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Vaccine Damage Payment

Vaccine Damage Payment

If you or your child has had a vacccine and as a result are rendered severely disabled you could get a one-off tax-free payment of £120,000. This is called a Vaccine Damage Payment.

This is a statutory scheme and therefore you do not have to prove negligence in order to qualify. Between 1997 and 2005 the Government has paid £3.5m, that is 35 payments of £100,000 each to patients left disabled by vaccinations.

Qualifying for a Vaccine Damage Payment

You or your child must be severely disabled as a result of the vaccination. The level of disablement must be assessed as at least 60% to qualify for a Vaccine Damage Payment. It is important to note that the vaccination may not be of the claimant, but could be for the mother if she was vaccinated against one of the diseases in the list while she was pregnant, or the claimant may have been in close physical contact with someone had an oral vaccine against poliomyelitis.

The vaccine damage payment applies to the diseases:

  • diphtheria
  • haemophilus influenzae type B (HIB)
  • human papillomavirus
  • influenza, except for influenza caused by a pandemic influenza virus
  • measles
  • meningococcal group B (meningitis B)
  • meningococcal group C (meningitis C)
  • meningococcal group W (meningitis W)
  • mumps
  • pandemic influenza A (H1N1) 2009 (swine flu) – up to 31 August 2010
  • pertussis (whooping cough)
  • pneumococcal infection
  • poliomyelitis
  • rotavirus
  • rubella (German measles)
  • smallpox – up to 1 August 1971
  • tetanus
  • tuberculosis (TB)

Combined vaccinations also qualify. For example, you might have been vaccinated against DTP (diphtheria, tetanus and pertussis) or MMR (measles, mumps and rubella).

The Government refuses to say how many awards have been directly attributed to the MMR jab rather than other inoculations against illnesses such as diphtheria or whooping cough. Unfortunately details of successful claims involving vaccine-damaged children are seldom publicised because the Department of Health is thought to be anxious not to encourage a rush of applications.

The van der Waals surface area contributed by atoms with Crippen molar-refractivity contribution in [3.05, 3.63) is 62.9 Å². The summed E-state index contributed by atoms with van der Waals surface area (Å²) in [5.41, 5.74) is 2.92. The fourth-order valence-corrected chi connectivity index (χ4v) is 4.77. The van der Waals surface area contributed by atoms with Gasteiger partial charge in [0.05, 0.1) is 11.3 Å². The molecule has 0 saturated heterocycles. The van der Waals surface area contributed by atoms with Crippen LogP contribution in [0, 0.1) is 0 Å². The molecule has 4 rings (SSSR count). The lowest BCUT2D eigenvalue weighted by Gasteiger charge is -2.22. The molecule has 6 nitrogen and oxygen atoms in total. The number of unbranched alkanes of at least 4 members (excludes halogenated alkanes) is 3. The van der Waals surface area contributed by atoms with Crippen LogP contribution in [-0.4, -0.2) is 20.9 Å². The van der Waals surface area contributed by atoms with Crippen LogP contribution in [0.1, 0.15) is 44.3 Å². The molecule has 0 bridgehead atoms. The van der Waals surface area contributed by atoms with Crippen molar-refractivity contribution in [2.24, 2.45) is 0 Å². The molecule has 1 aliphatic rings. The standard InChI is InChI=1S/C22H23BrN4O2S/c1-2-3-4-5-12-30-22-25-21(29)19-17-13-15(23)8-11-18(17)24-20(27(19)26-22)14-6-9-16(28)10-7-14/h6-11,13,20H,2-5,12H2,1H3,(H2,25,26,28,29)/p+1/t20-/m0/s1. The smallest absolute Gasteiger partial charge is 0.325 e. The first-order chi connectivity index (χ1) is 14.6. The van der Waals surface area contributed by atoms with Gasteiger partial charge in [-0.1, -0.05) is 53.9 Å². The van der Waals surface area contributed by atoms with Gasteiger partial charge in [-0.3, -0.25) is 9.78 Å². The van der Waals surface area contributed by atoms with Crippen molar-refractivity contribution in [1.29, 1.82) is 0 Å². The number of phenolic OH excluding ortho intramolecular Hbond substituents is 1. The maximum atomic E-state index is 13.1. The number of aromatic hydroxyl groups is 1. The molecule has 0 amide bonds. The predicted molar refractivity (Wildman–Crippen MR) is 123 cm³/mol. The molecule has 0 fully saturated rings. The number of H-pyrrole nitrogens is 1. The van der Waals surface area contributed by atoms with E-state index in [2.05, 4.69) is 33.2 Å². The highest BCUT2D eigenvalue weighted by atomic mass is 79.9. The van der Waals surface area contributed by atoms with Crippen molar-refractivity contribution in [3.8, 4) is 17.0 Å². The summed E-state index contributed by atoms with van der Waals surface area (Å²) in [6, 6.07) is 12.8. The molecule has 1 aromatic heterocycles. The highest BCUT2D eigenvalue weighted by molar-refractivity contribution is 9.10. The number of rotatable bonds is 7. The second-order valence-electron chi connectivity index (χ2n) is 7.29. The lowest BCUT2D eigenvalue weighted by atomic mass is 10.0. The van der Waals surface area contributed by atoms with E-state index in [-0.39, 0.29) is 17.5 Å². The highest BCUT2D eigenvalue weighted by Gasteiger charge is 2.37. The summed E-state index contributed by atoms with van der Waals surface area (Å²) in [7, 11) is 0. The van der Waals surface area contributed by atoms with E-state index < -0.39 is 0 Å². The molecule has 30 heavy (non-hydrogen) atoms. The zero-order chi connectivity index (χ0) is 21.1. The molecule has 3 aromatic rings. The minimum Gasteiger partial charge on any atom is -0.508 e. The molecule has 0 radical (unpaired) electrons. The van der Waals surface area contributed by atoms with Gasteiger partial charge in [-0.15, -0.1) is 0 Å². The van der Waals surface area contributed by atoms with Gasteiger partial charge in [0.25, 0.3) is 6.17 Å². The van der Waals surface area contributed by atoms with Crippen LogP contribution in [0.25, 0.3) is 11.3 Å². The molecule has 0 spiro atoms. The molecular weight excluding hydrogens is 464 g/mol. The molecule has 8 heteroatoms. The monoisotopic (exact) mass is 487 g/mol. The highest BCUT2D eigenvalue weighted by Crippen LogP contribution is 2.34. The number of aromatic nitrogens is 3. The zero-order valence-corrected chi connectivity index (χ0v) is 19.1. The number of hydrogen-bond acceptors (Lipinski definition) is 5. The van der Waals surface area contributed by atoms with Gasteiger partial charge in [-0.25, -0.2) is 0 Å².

What counts as ‘severely disabled’

Disablement is worked out as a percentage, and ‘severe disablement’ means at least 60% disabled to qualify for Vaccine Damage Payment.

This could be a mental or physical disablement. You will need to obtain medical evidence from the doctors or hospitals involved in your treatment to support your claim.

When and where the vaccination must have taken place

You must normally have been vaccinated before your 18th birthday, unless the vaccination was during an outbreak of disease in the UK or the Isle of Man, or it was against:

  • poliomyelitis
  • rubella
  • meningococcal group C
  • human papillomavirus
  • pandemic influenza A (H1N1) 2009 (swine flu)
  • meningococcal group W before your 26th birthday

The vaccination must have been given in the UK or the Isle of Man, unless you were vaccinated as part of your armed forces medical treatment.

You’ll get payment direct to you or, if you’re under 18 or can’t manage your own affairs, payment will be made to trustees.

If you live with your family, your parents may be appointed as trustees.

Time limits on making a claim

If you wish to claim for your child they must be above 2 years old.

To claim for an adult, apply by whichever is the latest of the following dates:

  • on or before their 21st birthday (or if they’ve died, the date they would have reached 21)
  • within 6 years of the vaccination

Appeal a decision

You can appeal to the Social Security and Child Support Tribunal if you disagree with a decision. You must usually ask for ‘mandatory reconsideration’ before you appeal.

For further information contact us on 0800 470 2009

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